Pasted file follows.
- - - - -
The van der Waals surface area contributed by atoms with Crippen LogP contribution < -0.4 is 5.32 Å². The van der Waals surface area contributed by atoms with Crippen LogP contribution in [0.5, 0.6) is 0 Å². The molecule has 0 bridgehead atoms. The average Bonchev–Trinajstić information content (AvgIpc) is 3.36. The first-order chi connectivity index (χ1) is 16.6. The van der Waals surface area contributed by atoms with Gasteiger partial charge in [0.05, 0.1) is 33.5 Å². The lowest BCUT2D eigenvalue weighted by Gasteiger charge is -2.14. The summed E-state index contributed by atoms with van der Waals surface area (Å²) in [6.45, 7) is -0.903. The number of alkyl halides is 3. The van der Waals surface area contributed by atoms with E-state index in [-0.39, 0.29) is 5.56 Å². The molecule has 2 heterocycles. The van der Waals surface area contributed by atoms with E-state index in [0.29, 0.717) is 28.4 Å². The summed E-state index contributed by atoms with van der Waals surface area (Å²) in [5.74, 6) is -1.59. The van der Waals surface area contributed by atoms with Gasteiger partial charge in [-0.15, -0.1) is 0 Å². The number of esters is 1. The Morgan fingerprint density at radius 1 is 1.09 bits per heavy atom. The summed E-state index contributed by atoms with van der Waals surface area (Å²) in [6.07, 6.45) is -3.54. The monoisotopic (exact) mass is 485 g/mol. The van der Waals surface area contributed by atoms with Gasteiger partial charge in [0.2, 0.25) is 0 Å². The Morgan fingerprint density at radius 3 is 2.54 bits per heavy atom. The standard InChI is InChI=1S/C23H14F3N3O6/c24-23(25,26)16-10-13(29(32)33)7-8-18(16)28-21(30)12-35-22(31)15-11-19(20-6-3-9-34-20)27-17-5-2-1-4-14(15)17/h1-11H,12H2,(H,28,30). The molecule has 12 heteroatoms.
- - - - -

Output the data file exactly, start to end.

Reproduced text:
The van der Waals surface area contributed by atoms with Crippen LogP contribution < -0.4 is 5.32 Å². The van der Waals surface area contributed by atoms with Crippen LogP contribution in [0.5, 0.6) is 0 Å². The molecule has 0 bridgehead atoms. The average Bonchev–Trinajstić information content (AvgIpc) is 3.36. The first-order chi connectivity index (χ1) is 16.6. The van der Waals surface area contributed by atoms with Gasteiger partial charge in [0.05, 0.1) is 33.5 Å². The lowest BCUT2D eigenvalue weighted by Gasteiger charge is -2.14. The summed E-state index contributed by atoms with van der Waals surface area (Å²) in [6.45, 7) is -0.903. The number of alkyl halides is 3. The van der Waals surface area contributed by atoms with E-state index in [-0.39, 0.29) is 5.56 Å². The molecule has 2 heterocycles. The van der Waals surface area contributed by atoms with E-state index in [0.29, 0.717) is 28.4 Å². The summed E-state index contributed by atoms with van der Waals surface area (Å²) in [5.74, 6) is -1.59. The van der Waals surface area contributed by atoms with Gasteiger partial charge in [-0.15, -0.1) is 0 Å². The number of esters is 1. The Morgan fingerprint density at radius 1 is 1.09 bits per heavy atom. The summed E-state index contributed by atoms with van der Waals surface area (Å²) in [6.07, 6.45) is -3.54. The monoisotopic (exact) mass is 485 g/mol. The van der Waals surface area contributed by atoms with Gasteiger partial charge in [0.2, 0.25) is 0 Å². The Morgan fingerprint density at radius 3 is 2.54 bits per heavy atom. The standard InChI is InChI=1S/C23H14F3N3O6/c24-23(25,26)16-10-13(29(32)33)7-8-18(16)28-21(30)12-35-22(31)15-11-19(20-6-3-9-34-20)27-17-5-2-1-4-14(15)17/h1-11H,12H2,(H,28,30). The molecule has 12 heteroatoms.